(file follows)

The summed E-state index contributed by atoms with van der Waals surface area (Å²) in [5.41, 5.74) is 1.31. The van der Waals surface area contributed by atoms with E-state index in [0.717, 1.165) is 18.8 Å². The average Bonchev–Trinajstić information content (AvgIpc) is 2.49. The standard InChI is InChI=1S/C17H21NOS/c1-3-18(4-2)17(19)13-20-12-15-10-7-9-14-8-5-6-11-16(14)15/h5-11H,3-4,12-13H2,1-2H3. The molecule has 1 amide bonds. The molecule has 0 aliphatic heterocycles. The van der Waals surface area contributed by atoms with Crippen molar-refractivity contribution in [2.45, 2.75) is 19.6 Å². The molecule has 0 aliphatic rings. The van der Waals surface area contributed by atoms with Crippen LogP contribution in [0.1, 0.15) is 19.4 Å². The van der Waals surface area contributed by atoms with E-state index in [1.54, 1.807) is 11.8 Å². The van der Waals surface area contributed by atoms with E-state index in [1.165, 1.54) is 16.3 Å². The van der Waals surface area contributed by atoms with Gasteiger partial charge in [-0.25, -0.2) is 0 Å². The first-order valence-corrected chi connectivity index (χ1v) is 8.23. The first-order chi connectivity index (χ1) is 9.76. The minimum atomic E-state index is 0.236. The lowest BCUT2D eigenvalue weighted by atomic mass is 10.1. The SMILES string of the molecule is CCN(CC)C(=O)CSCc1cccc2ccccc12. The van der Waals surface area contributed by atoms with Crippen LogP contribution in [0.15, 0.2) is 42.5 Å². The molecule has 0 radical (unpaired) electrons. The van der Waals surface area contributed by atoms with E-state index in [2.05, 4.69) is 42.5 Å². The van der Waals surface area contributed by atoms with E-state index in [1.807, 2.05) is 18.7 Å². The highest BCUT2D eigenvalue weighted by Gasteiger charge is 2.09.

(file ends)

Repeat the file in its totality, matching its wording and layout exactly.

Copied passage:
The summed E-state index contributed by atoms with van der Waals surface area (Å²) in [5.41, 5.74) is 1.31. The van der Waals surface area contributed by atoms with E-state index in [0.717, 1.165) is 18.8 Å². The average Bonchev–Trinajstić information content (AvgIpc) is 2.49. The standard InChI is InChI=1S/C17H21NOS/c1-3-18(4-2)17(19)13-20-12-15-10-7-9-14-8-5-6-11-16(14)15/h5-11H,3-4,12-13H2,1-2H3. The molecule has 1 amide bonds. The molecule has 0 aliphatic heterocycles. The van der Waals surface area contributed by atoms with Crippen molar-refractivity contribution in [2.45, 2.75) is 19.6 Å². The molecule has 0 aliphatic rings. The van der Waals surface area contributed by atoms with Crippen LogP contribution in [0.1, 0.15) is 19.4 Å². The van der Waals surface area contributed by atoms with E-state index in [1.54, 1.807) is 11.8 Å². The van der Waals surface area contributed by atoms with E-state index in [1.165, 1.54) is 16.3 Å². The van der Waals surface area contributed by atoms with Gasteiger partial charge in [-0.25, -0.2) is 0 Å². The first-order valence-corrected chi connectivity index (χ1v) is 8.23. The first-order chi connectivity index (χ1) is 9.76. The minimum atomic E-state index is 0.236. The lowest BCUT2D eigenvalue weighted by atomic mass is 10.1. The SMILES string of the molecule is CCN(CC)C(=O)CSCc1cccc2ccccc12. The van der Waals surface area contributed by atoms with Crippen LogP contribution in [0.15, 0.2) is 42.5 Å². The molecule has 0 radical (unpaired) electrons. The van der Waals surface area contributed by atoms with E-state index in [2.05, 4.69) is 42.5 Å². The van der Waals surface area contributed by atoms with E-state index in [1.807, 2.05) is 18.7 Å². The highest BCUT2D eigenvalue weighted by Gasteiger charge is 2.09.